The Inflexion Approach is rooted in organizational theory and recognizes the critical role identity plays in developing schools and systems that serve all students well.
I often find myself thinking about the role structural racism plays as we aim to ensure all students are ready for college, career, and life. And more importantly, what can we do to combat structural racism with the intent of realizing readiness for all students?
Over the past two years I have spent time in high schools up and down the west coast, as a consultant around college and career readiness. In my role I wear many hats, but working with students is what I enjoy most—listening to their voices, and asking them what they think is best for their education and the world they live in.
Over the past two days our executive director, Matt Coleman, joined three EPIC team members, Carmen Gelman, Brandi Kujala-Peterson, and Matt Kim, in Costa Mesa, California at the 2017 National MTSS Professional Learning Institute.
In 2015, Valley High School’s academic outcome data showed that students needed explicit support and practice developing the literacy skills necessary to be successful in postsecondary opportunities without remediation. Valley had been the lowest performing high school in the county for several years in a row, and had a reputation as a school with a multitude of discipline problems and low academic rigor.
Opening a new high school in an established district is a challenge that can be daunting in many respects. Mountainside High School in the Beaverton School District (Beaverton, Oregon) is no exception. A team from EPIC worked with the Mountainside leadership team to help clarify the importance of shared cultural identity and its role in the success of the school.
At EPIC, we have made it our mission to first understand what knowledge, skills, and abilities students must possess to be successful in postsecondary education or training that will lead to productive careers, and second, to develop systems to support educators in achieving this student- and work-centered goal. We aim to create systems that will…
EPIC is pleased to welcome three new board members to our organization. As our work with school leadership teams continues to grow, we want to expand our capacity to work with schools and districts. In order to do this, we need board members who share our vision that it’s not just the content, but the context and a growth mindset that will prepare today’s kids for tomorrow’s challenges and opportunities. We have recently identified the need to diversify our board’s experience to include folks who have worked in schools, and can help us contextualize our work within their own experiences in schools and districts and to focus our language and stories as we empower educators to embrace a renewed vision of student readiness.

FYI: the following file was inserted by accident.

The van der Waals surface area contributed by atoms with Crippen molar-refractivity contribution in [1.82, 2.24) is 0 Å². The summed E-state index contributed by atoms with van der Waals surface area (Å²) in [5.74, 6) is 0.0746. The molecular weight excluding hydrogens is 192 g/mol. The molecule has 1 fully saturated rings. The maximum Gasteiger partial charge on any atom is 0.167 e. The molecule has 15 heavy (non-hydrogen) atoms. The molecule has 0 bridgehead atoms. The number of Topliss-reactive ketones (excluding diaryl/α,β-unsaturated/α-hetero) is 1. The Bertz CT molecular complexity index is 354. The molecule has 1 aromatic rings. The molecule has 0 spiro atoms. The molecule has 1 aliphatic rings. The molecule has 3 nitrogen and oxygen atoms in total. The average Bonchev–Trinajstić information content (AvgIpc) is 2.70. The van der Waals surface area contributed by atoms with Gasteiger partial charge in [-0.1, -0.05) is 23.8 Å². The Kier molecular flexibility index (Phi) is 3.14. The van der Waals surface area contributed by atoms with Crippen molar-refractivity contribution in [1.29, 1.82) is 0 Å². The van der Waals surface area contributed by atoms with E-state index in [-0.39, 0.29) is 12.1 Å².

At the 2017 annual AERA conference in San Antonio, TX, Division C – Learning and Instruction awarded EPIC’s Senior Lead Researcher Ross Anderson and his coauthor, Matthew Graham, the Outstanding Poster Award for their study on how adaptive and maladaptive aspects of motivation and school engagement change during the transition to high school.
A recent article in Getting Smart, Santa Ana Unified Creating Incredible Pathways for Students K-12, features Santa Ana Unified School District (SAUSD) and includes EPIC’s work with Valley High School over the past three years. The district is providing incredible learning environments for K–12 students, and EPIC has been instrumental in creating change in one school, Valley High School. We have been strategic in supporting Valley in three areas: (1) developing a shared positive language and culture; (2) transitioning Valley to a wall-to-wall academy; and (3) implementing an adolescent literacy development plan focused on universal (schoolwide) strategies that support all students every period, every day.